Focus on


Photo courtesy of JCK Las Vegas, RX


At the start of June, as has been the case for some 30 years, the jewelry industry’s attention will turn westward, and more specifically to the JCK Show, which will take place in 2023 at the Venetian Expo in Las Vegas from June 2 to 5.

It is billed by its organizers, RX, previous known as Reed Exhibitions, as the largest and most renowned jewelry trade event in the world. That today is questionable, with strong competition for the top spot from Hong Kong, but what cannot be argued is that it is perennially the most important trade event in the world’s largest and richest jewelry market.

With more 30,000 industry professionals – the general public is not permitted entry – from over 130 countries, it’s a global gathering of the people, products and innovation covering all major facets of the jewelry industry.

We are thrilled to deliver even more value and excitement to JCK Las Vegas 2023 – from extended registration hours to innovative show floor activations to an exciting concert and networking events, we have something for everyone. We are proud to partner with industry leaders to provide an unmatched experience for all attendees,” stated Sarin Bachmann, Group Vice President of RX’s jewelry portfolio, publicizing the events.

In good times and bad, there are very few players in the U.S. jewelry industry that will ignore the JCK Show week, which over the years has come to include a collection of satellite shows, where the most prominent is Couture, which starts one day earlier than the main event and closes a day before, at nearby Wynn Las Vegas.

Only the COVID pandemic ever really kept people away from Las Vegas, and that was in 2020. The following year the show did take place, albeit in a more modest fashion, but by 2022 it was back to full strength.


Market pundits will be watching the 2023 JCK Show closely. The general feeling in the U.S. market is that, while collapse is hardly imminent, 2023 is unlikely to be a record-breaker, certainly not in the positive sense.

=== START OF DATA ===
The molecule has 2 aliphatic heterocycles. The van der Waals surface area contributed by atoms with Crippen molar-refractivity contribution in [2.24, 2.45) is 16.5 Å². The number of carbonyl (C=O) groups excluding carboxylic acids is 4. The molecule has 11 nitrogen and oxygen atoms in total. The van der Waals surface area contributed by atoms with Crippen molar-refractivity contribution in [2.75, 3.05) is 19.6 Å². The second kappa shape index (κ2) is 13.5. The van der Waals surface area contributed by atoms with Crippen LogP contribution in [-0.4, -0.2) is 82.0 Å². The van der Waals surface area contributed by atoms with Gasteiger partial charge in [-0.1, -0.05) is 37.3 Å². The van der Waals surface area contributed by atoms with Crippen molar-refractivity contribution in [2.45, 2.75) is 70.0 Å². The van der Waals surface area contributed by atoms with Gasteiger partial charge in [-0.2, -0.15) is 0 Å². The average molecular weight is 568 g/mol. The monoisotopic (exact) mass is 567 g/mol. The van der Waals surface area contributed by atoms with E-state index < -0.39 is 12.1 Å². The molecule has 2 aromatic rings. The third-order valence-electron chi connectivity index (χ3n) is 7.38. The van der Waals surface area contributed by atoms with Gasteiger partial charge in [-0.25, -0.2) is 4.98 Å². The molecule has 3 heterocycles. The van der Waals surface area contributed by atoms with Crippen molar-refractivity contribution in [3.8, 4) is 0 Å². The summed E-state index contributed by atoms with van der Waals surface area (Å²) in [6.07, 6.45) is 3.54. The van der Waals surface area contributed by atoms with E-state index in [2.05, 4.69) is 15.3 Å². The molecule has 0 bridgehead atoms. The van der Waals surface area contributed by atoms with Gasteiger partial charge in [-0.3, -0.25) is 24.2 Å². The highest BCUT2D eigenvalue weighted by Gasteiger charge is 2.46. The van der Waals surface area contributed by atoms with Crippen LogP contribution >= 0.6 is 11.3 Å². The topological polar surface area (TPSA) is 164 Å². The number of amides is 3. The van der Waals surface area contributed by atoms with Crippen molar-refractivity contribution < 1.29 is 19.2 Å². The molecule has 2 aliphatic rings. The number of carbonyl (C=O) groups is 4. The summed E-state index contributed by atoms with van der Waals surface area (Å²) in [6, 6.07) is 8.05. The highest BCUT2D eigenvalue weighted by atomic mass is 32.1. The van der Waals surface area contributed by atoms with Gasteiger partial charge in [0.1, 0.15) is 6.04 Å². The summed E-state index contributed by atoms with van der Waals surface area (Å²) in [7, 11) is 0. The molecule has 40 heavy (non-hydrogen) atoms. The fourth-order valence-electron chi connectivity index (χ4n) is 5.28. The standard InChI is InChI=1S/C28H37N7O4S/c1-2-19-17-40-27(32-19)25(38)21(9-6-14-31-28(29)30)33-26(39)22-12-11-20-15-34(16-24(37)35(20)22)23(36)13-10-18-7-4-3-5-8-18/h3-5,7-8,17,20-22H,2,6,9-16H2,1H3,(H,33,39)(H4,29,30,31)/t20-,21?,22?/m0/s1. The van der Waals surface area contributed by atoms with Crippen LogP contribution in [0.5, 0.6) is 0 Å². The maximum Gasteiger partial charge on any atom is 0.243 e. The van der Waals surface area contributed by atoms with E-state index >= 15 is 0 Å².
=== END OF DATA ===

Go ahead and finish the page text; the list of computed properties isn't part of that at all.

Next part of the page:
Reporting on the month of April in the United States, market pundit Edahn Golan noted that fine jewelry sales were down 17.8 percent year over year – a figure outpaced by natural diamond jewelry sales, which were down 19.3 percent year over year. There were sharp declines in total value at every retail price point range, he reported, but they were most apparent in the very expensive jewelry ranges of more $20,000 per piece.

Sales of bridal jewelry declined 17.6 percent, and this was matched by fashion jewelry sales.

The engagement bubble, which was a phenomenon that came on the heels of the COVID lockdowns, is over, Golan noted. Bridal jewelry currently represents 20.2 percent of specialty jewelers’ sales, and he did not foresee it rising back to the levels set in 2021 and 2022.

Jewelry and diamond sales were remarkably resilient during the COVID crisis, in part because much of the market was flush with cash leading into it, and then faced with a limited number of options on how spend. But with the relaxation of pandemic restrictions in 2022, people who had been homebound began traveling again, meaning competition for the consumer’s disposable dollar got ever fiercer. Inflation then kicked in, and while 2023 did not quite tank, it clearly was not going to be a harbinger of serendipitous fortune.


The mood in the U.S jewelry markets is reflected in the indicators of general consumer confidence. The Conference Board Consumer Confidence Index fell in April to 101.3 (1985=100), down from 104.0 in March.

The Present Situation Index—based on consumers’ assessment of current business and labor market conditions—increased to 151.1 from 148.9 last in March. The Expectations Index—based on consumers’ short-term outlook for income, business, and labor market conditions—fell to 68.1 from 74.0. 

The Expectations Index has now remained below 80—the level associated with a recession within the next year—every month since February 2022, with the exception of a brief uptick in December 2022.

“While consumers’ relatively favorable assessment of the current business environment improved somewhat in April, their expectations fell and remain below the level which often signals a recession looming in the short-term,” said Ataman Ozyildirim, Senior Director, Economics at The Conference Board. “Consumers became more pessimistic about the outlook for both business conditions and labor markets. Compared to last month, fewer households expect business conditions to improve and more expect worsening of conditions in the next six months.

“April’s decline in consumer confidence replicates particular deterioration in expectations for consumers under 55 years of age and for households earning $50,000 and over,” Ozyildirim added.

Whether that will be replicated in results reported at the JCK in early June still remains to be seen.